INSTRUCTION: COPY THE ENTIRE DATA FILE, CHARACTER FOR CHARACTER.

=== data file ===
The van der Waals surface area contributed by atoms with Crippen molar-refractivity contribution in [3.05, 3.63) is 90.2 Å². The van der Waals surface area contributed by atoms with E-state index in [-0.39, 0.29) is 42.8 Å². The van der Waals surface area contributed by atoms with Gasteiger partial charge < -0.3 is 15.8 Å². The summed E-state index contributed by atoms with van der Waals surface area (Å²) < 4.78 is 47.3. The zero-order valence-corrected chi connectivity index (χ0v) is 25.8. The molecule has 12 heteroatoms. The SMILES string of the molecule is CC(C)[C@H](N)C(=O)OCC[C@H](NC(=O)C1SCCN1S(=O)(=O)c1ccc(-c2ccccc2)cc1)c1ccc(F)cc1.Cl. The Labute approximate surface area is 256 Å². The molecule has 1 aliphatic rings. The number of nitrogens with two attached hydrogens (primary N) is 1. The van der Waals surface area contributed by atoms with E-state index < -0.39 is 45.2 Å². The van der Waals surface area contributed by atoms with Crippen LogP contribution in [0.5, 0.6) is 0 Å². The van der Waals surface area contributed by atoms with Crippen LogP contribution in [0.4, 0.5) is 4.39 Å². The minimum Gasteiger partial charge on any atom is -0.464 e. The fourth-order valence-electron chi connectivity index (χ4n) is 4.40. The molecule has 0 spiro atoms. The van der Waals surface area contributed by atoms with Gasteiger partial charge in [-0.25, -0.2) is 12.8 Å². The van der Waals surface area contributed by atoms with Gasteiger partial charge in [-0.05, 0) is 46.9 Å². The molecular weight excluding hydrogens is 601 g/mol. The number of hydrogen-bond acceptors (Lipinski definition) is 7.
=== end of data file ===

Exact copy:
The van der Waals surface area contributed by atoms with Crippen molar-refractivity contribution in [3.05, 3.63) is 90.2 Å². The van der Waals surface area contributed by atoms with E-state index in [-0.39, 0.29) is 42.8 Å². The van der Waals surface area contributed by atoms with Gasteiger partial charge < -0.3 is 15.8 Å². The summed E-state index contributed by atoms with van der Waals surface area (Å²) < 4.78 is 47.3. The zero-order valence-corrected chi connectivity index (χ0v) is 25.8. The molecule has 12 heteroatoms. The SMILES string of the molecule is CC(C)[C@H](N)C(=O)OCC[C@H](NC(=O)C1SCCN1S(=O)(=O)c1ccc(-c2ccccc2)cc1)c1ccc(F)cc1.Cl. The Labute approximate surface area is 256 Å². The molecule has 1 aliphatic rings. The number of nitrogens with two attached hydrogens (primary N) is 1. The van der Waals surface area contributed by atoms with E-state index < -0.39 is 45.2 Å². The van der Waals surface area contributed by atoms with Crippen LogP contribution in [0.5, 0.6) is 0 Å². The van der Waals surface area contributed by atoms with Crippen LogP contribution in [0.4, 0.5) is 4.39 Å². The minimum Gasteiger partial charge on any atom is -0.464 e. The fourth-order valence-electron chi connectivity index (χ4n) is 4.40. The molecule has 0 spiro atoms. The van der Waals surface area contributed by atoms with Gasteiger partial charge in [-0.25, -0.2) is 12.8 Å². The van der Waals surface area contributed by atoms with Gasteiger partial charge in [-0.05, 0) is 46.9 Å². The molecular weight excluding hydrogens is 601 g/mol. The number of hydrogen-bond acceptors (Lipinski definition) is 7.